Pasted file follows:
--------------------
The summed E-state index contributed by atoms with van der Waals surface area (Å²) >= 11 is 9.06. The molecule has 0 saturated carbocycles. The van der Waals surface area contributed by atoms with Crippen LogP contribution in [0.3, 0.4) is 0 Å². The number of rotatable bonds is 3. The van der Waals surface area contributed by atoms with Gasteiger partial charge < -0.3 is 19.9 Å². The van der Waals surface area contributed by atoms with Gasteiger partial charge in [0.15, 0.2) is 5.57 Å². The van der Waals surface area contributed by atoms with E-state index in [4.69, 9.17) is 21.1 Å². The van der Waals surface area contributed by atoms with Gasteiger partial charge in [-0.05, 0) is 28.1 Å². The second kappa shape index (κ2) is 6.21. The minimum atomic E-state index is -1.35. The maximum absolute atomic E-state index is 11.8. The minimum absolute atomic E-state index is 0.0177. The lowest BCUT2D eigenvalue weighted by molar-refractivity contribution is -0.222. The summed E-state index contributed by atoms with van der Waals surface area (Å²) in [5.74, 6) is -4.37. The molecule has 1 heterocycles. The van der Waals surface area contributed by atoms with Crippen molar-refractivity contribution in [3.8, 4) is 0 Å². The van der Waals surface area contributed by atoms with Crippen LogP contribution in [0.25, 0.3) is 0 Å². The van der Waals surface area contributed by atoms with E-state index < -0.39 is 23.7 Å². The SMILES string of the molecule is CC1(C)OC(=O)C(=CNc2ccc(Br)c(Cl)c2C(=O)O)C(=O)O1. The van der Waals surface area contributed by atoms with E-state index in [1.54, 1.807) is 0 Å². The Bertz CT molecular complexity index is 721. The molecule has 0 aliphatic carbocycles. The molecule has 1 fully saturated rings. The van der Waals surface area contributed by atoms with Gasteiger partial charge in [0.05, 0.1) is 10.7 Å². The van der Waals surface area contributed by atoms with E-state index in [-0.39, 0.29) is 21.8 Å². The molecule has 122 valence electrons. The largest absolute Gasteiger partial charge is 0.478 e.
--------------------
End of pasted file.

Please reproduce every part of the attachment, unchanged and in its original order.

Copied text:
The summed E-state index contributed by atoms with van der Waals surface area (Å²) >= 11 is 9.06. The molecule has 0 saturated carbocycles. The van der Waals surface area contributed by atoms with Crippen LogP contribution in [0.3, 0.4) is 0 Å². The number of rotatable bonds is 3. The van der Waals surface area contributed by atoms with Gasteiger partial charge < -0.3 is 19.9 Å². The van der Waals surface area contributed by atoms with Gasteiger partial charge in [0.15, 0.2) is 5.57 Å². The van der Waals surface area contributed by atoms with E-state index in [4.69, 9.17) is 21.1 Å². The van der Waals surface area contributed by atoms with Gasteiger partial charge in [-0.05, 0) is 28.1 Å². The second kappa shape index (κ2) is 6.21. The minimum atomic E-state index is -1.35. The maximum absolute atomic E-state index is 11.8. The minimum absolute atomic E-state index is 0.0177. The lowest BCUT2D eigenvalue weighted by molar-refractivity contribution is -0.222. The summed E-state index contributed by atoms with van der Waals surface area (Å²) in [5.74, 6) is -4.37. The molecule has 1 heterocycles. The van der Waals surface area contributed by atoms with Crippen molar-refractivity contribution in [3.8, 4) is 0 Å². The van der Waals surface area contributed by atoms with Crippen LogP contribution in [0.25, 0.3) is 0 Å². The van der Waals surface area contributed by atoms with E-state index < -0.39 is 23.7 Å². The SMILES string of the molecule is CC1(C)OC(=O)C(=CNc2ccc(Br)c(Cl)c2C(=O)O)C(=O)O1. The van der Waals surface area contributed by atoms with E-state index in [1.54, 1.807) is 0 Å². The Bertz CT molecular complexity index is 721. The molecule has 0 aliphatic carbocycles. The molecule has 1 fully saturated rings. The van der Waals surface area contributed by atoms with Gasteiger partial charge in [0.05, 0.1) is 10.7 Å². The van der Waals surface area contributed by atoms with E-state index in [-0.39, 0.29) is 21.8 Å². The molecule has 122 valence electrons. The largest absolute Gasteiger partial charge is 0.478 e.